KABUL, Afghanistan — As curfew approaches, a foreign visitor on the darkened streets of central Kabul catches a fleeting glimpse of the intrigue of a society divided against itself in a land with a turbulent past.
Men in turbans and knee-length tunics stand watch in the doorways of nearly every lamp-lit earthen hovel in the maze of shelters stretching between towering mountains.
Their eyes dart from side to side, warily scanning the pacing Soviet and Afghan soldiers and the workers and peasants hurrying home after a day of toiling in the factories or trading in the shops.
Rice steams in iron kettles and skewered meat sizzles on grills outside darkened storefronts and doorways as women--some in Western garb, others hidden behind traditional Muslim chadaris --prepare the evening meal.
Streets empty long before the 10 p.m. curfew, but the activity merely moves behind the scenes. A passer-by can hear gravel crunched underfoot beyond the eight-foot walls that enclose blocks of single-story dwellings--often ancient earthen huts or abandoned shipping crates converted to houses.
Men and boys dash from one enclave to another, positioning themselves for the long night that will be punctuated by gunshots in the streets and artillery flashes beyond the surrounding hills.
Foreign visitors, who are few these days, can only speculate on how Muslim rebels opposed to Afghanistan's Moscow-backed Marxist government carry out their nightly sorties, harassing soldiers in the central streets and in encampments around the capital.
Little can be seen, except the wariness.
About 80 foreign journalists, including about 30 Westerners, were brought to Kabul last month to watch the Soviet Union withdraw 8,000 troops.
The Kremlin has stationed soldiers in Afghanistan since December, 1979, to help the Afghan government fight the Muslim insurgents. Western experts estimate that 115,000 Soviet soldiers remain in the Central Asian country.
The government tried to paint a picture of Afghan-Soviet unity for the journalists. But government obsession with security during the weeklong visit said as much as the artillery blasts, and resentment of the Soviet presence was evident.
In Kabul's central bazaar, where traders have flocked with silks and spices for millennia, children use Russian words learned from the occupation forces to taunt all fair-skinned visitors, assuming that they are Soviet.
Hatred for Soviets
Western residents of Kabul say they avoid the bazaar for fear of being mistaken for Soviets and attacked.
While I was wandering alone with my camera through a rabbit warren of small knitwear shops, a boy no older than 10 wrapped a length of chain around my arm and jerked me into a poorly lit recess.
"Why did you come here?" he asked in Russian, glaring a mixture of fright and hatred.
He let the chain fall away after I replied in English that I was an American. I wanted to learn what emotions prompted him to grab me, and how he would have responded were I a Soviet journalist. But he spoke neither English nor Russian well enough, and the distrust he emanated encouraged me to find my guides.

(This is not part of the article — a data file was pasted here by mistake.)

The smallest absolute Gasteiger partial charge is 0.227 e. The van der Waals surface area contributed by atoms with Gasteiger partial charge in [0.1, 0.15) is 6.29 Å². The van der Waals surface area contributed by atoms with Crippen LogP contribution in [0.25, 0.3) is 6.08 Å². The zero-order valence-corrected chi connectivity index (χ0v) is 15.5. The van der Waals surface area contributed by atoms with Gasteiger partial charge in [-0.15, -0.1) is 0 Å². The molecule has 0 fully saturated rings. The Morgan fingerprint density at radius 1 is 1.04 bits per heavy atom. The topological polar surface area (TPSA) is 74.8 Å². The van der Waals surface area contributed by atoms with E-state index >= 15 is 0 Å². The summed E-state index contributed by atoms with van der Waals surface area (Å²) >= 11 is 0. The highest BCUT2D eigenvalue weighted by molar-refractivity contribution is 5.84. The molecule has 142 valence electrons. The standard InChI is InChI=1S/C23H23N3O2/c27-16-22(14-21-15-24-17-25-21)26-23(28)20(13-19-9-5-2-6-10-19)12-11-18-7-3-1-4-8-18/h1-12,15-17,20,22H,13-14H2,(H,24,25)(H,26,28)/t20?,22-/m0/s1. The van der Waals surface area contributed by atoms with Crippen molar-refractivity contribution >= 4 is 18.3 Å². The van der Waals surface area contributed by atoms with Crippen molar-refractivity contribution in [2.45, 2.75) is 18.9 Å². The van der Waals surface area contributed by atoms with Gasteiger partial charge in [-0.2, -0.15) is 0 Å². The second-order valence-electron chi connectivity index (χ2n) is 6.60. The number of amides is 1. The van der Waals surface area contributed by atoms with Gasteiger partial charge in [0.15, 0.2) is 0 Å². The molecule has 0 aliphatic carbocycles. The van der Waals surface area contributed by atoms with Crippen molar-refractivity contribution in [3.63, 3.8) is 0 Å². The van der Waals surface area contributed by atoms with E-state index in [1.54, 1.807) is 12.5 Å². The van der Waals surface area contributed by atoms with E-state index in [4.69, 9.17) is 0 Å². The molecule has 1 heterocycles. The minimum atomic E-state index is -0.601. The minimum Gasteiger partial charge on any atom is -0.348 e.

The journalists, who were driven daily through the city in an armed bus convoy, tried to make the most of a rare chance to see Kabul and talk with Afghan officials.
But they had little opportunity to probe the complex social, political and religious differences that have fueled Afghan fratricide since an April, 1978, revolution ousted the constitutional monarchy and installed a Marxist government friendly to Moscow.
The Afghan news media treated the journalists' visit as an event in itself, part of a showy display of gratitude for the Soviet troops' assistance. The visitors were photographed, filmed and asked for interviews about the "Soviet peace initiative."
On their final day, they were loaded onto open trucks and paraded through town along with Soviet tanks and personnel carriers.
Afghans loyal to the government lined the streets three-deep and threw flowers at the procession. Soviet tanks sealed off the parade route a block away. Afghan government guides stood watch, apparently for projectiles other than flowers.
No incidents marred the government's show, but it was apparent that heavy security was needed to protect the procession.
Tight security was the rule throughout the visit. The journalists were barred from leaving the hilltop Intercontinental Hotel without a government interpreter, and Afghan soldiers erected a roadblock halfway down the hillside, on the only road leading to the hotel.
A British reporter and I tried to meet with a Western businessman at the roadblock so he could drive us to a visit with members of the foreign community.
Our insistence that we be allowed to pass upset the teen-age Afghan soldiers, who spoke neither English nor Russian but clearly had been told that no one could come or go without official escort.
They poked at our ribs with the barrels of their machine guns and relented only when an Afghan Communist Party official arranged for our transportation.
Within the security cocoon of the hotel, the visitors were put up in comfortable rooms. Men wearing velvet vests, white harem pants and turbans opened doors and ran the elevators.
On the day of departure, expensive gifts of a handmade prayer rug, marble inlaid boxes and a coffee-table book of Afghan treasures appeared in the reporters' rooms without explanation. Most of the Westerners left the presents behind.